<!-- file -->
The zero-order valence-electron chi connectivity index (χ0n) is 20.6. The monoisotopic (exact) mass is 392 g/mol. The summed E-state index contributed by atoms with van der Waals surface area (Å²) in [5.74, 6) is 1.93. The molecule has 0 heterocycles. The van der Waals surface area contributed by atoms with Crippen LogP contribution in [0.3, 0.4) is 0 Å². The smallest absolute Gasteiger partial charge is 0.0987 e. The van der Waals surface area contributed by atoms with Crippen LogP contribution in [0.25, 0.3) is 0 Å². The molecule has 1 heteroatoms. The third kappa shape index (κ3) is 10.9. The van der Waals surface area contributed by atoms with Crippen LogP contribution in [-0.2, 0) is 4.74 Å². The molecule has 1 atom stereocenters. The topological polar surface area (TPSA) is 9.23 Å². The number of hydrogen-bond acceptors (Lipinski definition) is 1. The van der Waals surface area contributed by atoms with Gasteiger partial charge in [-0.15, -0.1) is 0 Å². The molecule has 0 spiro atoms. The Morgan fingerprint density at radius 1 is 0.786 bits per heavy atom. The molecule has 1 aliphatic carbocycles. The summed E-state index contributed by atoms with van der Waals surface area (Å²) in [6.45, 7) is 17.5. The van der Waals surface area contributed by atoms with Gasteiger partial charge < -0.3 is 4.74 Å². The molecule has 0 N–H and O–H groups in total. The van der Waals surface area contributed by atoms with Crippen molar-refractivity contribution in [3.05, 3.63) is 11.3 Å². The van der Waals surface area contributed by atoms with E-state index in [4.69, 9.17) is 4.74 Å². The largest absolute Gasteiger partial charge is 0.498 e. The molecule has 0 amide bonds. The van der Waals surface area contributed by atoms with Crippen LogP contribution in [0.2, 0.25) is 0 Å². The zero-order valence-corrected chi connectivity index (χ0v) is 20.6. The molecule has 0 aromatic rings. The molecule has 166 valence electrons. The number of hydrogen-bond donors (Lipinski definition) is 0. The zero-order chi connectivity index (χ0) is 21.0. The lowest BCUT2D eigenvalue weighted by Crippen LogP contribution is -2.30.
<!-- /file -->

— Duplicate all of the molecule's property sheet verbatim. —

The zero-order valence-electron chi connectivity index (χ0n) is 20.6. The monoisotopic (exact) mass is 392 g/mol. The summed E-state index contributed by atoms with van der Waals surface area (Å²) in [5.74, 6) is 1.93. The molecule has 0 heterocycles. The van der Waals surface area contributed by atoms with Crippen LogP contribution in [0.3, 0.4) is 0 Å². The smallest absolute Gasteiger partial charge is 0.0987 e. The van der Waals surface area contributed by atoms with Crippen LogP contribution in [0.25, 0.3) is 0 Å². The molecule has 1 heteroatoms. The third kappa shape index (κ3) is 10.9. The van der Waals surface area contributed by atoms with Crippen LogP contribution in [-0.2, 0) is 4.74 Å². The molecule has 1 atom stereocenters. The topological polar surface area (TPSA) is 9.23 Å². The number of hydrogen-bond acceptors (Lipinski definition) is 1. The van der Waals surface area contributed by atoms with Gasteiger partial charge in [-0.15, -0.1) is 0 Å². The molecule has 0 spiro atoms. The Morgan fingerprint density at radius 1 is 0.786 bits per heavy atom. The molecule has 1 aliphatic carbocycles. The summed E-state index contributed by atoms with van der Waals surface area (Å²) in [6.45, 7) is 17.5. The van der Waals surface area contributed by atoms with Gasteiger partial charge < -0.3 is 4.74 Å². The molecule has 0 N–H and O–H groups in total. The van der Waals surface area contributed by atoms with Crippen molar-refractivity contribution in [3.05, 3.63) is 11.3 Å². The van der Waals surface area contributed by atoms with E-state index in [4.69, 9.17) is 4.74 Å². The largest absolute Gasteiger partial charge is 0.498 e. The molecule has 0 amide bonds. The van der Waals surface area contributed by atoms with Crippen LogP contribution in [0.2, 0.25) is 0 Å². The zero-order valence-corrected chi connectivity index (χ0v) is 20.6. The molecule has 0 aromatic rings. The molecule has 166 valence electrons. The number of hydrogen-bond donors (Lipinski definition) is 0. The zero-order chi connectivity index (χ0) is 21.0. The lowest BCUT2D eigenvalue weighted by Crippen LogP contribution is -2.30.